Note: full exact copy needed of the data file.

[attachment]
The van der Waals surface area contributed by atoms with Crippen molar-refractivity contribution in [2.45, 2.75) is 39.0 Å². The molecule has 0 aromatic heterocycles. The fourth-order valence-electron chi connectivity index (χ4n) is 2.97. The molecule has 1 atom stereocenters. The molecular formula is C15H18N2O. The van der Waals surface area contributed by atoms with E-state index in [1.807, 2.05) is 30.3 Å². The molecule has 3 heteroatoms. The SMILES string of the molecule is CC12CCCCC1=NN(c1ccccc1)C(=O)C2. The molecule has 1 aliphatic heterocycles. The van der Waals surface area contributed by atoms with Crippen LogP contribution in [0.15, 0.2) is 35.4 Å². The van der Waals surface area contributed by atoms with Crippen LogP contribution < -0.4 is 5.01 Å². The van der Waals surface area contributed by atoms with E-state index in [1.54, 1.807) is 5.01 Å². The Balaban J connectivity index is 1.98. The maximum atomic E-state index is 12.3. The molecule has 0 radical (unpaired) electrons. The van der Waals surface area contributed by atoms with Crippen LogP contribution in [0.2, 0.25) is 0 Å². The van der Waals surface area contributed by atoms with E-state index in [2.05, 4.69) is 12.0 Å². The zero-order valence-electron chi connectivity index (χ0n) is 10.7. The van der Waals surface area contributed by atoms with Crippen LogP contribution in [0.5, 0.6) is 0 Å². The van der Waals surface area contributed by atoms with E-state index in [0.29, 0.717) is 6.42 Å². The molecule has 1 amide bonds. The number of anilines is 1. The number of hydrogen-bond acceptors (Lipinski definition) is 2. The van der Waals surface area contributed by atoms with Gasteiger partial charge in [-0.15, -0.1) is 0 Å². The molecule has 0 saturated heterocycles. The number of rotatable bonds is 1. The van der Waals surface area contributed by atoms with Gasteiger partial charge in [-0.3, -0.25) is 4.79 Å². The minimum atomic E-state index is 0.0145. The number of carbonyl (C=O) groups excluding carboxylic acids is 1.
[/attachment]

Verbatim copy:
The van der Waals surface area contributed by atoms with Crippen molar-refractivity contribution in [2.45, 2.75) is 39.0 Å². The molecule has 0 aromatic heterocycles. The fourth-order valence-electron chi connectivity index (χ4n) is 2.97. The molecule has 1 atom stereocenters. The molecular formula is C15H18N2O. The van der Waals surface area contributed by atoms with E-state index in [1.807, 2.05) is 30.3 Å². The molecule has 3 heteroatoms. The SMILES string of the molecule is CC12CCCCC1=NN(c1ccccc1)C(=O)C2. The molecule has 1 aliphatic heterocycles. The van der Waals surface area contributed by atoms with Crippen LogP contribution in [0.15, 0.2) is 35.4 Å². The van der Waals surface area contributed by atoms with Crippen LogP contribution < -0.4 is 5.01 Å². The van der Waals surface area contributed by atoms with E-state index in [1.54, 1.807) is 5.01 Å². The Balaban J connectivity index is 1.98. The maximum atomic E-state index is 12.3. The molecule has 0 radical (unpaired) electrons. The van der Waals surface area contributed by atoms with Crippen LogP contribution in [0.2, 0.25) is 0 Å². The van der Waals surface area contributed by atoms with E-state index in [2.05, 4.69) is 12.0 Å². The zero-order valence-electron chi connectivity index (χ0n) is 10.7. The van der Waals surface area contributed by atoms with Crippen LogP contribution in [0.5, 0.6) is 0 Å². The van der Waals surface area contributed by atoms with E-state index in [0.29, 0.717) is 6.42 Å². The molecule has 1 amide bonds. The number of anilines is 1. The number of hydrogen-bond acceptors (Lipinski definition) is 2. The van der Waals surface area contributed by atoms with Gasteiger partial charge in [-0.15, -0.1) is 0 Å². The molecule has 0 saturated heterocycles. The number of rotatable bonds is 1. The van der Waals surface area contributed by atoms with Gasteiger partial charge in [-0.3, -0.25) is 4.79 Å². The minimum atomic E-state index is 0.0145. The number of carbonyl (C=O) groups excluding carboxylic acids is 1.